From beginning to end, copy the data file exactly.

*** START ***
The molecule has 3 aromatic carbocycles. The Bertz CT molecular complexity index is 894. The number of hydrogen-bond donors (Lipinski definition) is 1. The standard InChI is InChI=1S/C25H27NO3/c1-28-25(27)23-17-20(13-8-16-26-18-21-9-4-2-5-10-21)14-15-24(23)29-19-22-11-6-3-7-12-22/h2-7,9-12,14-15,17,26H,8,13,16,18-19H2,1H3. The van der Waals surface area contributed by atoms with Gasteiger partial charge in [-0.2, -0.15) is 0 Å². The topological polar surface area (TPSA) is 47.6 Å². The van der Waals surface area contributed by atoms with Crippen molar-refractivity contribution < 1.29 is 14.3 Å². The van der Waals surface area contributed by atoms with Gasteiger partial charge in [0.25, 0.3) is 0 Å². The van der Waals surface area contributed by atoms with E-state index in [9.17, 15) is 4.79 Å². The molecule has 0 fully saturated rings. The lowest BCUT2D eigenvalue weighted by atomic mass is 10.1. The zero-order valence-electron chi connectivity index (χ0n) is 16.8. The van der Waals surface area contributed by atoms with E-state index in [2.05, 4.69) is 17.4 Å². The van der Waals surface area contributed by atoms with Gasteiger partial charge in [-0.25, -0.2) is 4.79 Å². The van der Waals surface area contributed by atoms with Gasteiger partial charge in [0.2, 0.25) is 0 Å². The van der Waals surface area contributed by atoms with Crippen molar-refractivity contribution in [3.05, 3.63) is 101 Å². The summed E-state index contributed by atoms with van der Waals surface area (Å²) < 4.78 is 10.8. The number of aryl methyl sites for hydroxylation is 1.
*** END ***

The molecule has 3 aromatic carbocycles. The Bertz CT molecular complexity index is 894. The number of hydrogen-bond donors (Lipinski definition) is 1. The standard InChI is InChI=1S/C25H27NO3/c1-28-25(27)23-17-20(13-8-16-26-18-21-9-4-2-5-10-21)14-15-24(23)29-19-22-11-6-3-7-12-22/h2-7,9-12,14-15,17,26H,8,13,16,18-19H2,1H3. The van der Waals surface area contributed by atoms with Gasteiger partial charge in [-0.2, -0.15) is 0 Å². The topological polar surface area (TPSA) is 47.6 Å². The van der Waals surface area contributed by atoms with Crippen molar-refractivity contribution < 1.29 is 14.3 Å². The van der Waals surface area contributed by atoms with Gasteiger partial charge in [0.25, 0.3) is 0 Å². The van der Waals surface area contributed by atoms with E-state index in [9.17, 15) is 4.79 Å². The molecule has 0 fully saturated rings. The lowest BCUT2D eigenvalue weighted by atomic mass is 10.1. The zero-order valence-electron chi connectivity index (χ0n) is 16.8. The van der Waals surface area contributed by atoms with E-state index in [2.05, 4.69) is 17.4 Å². The van der Waals surface area contributed by atoms with Gasteiger partial charge in [-0.25, -0.2) is 4.79 Å². The van der Waals surface area contributed by atoms with Gasteiger partial charge in [0.2, 0.25) is 0 Å². The van der Waals surface area contributed by atoms with Crippen molar-refractivity contribution in [3.05, 3.63) is 101 Å². The summed E-state index contributed by atoms with van der Waals surface area (Å²) < 4.78 is 10.8. The number of aryl methyl sites for hydroxylation is 1.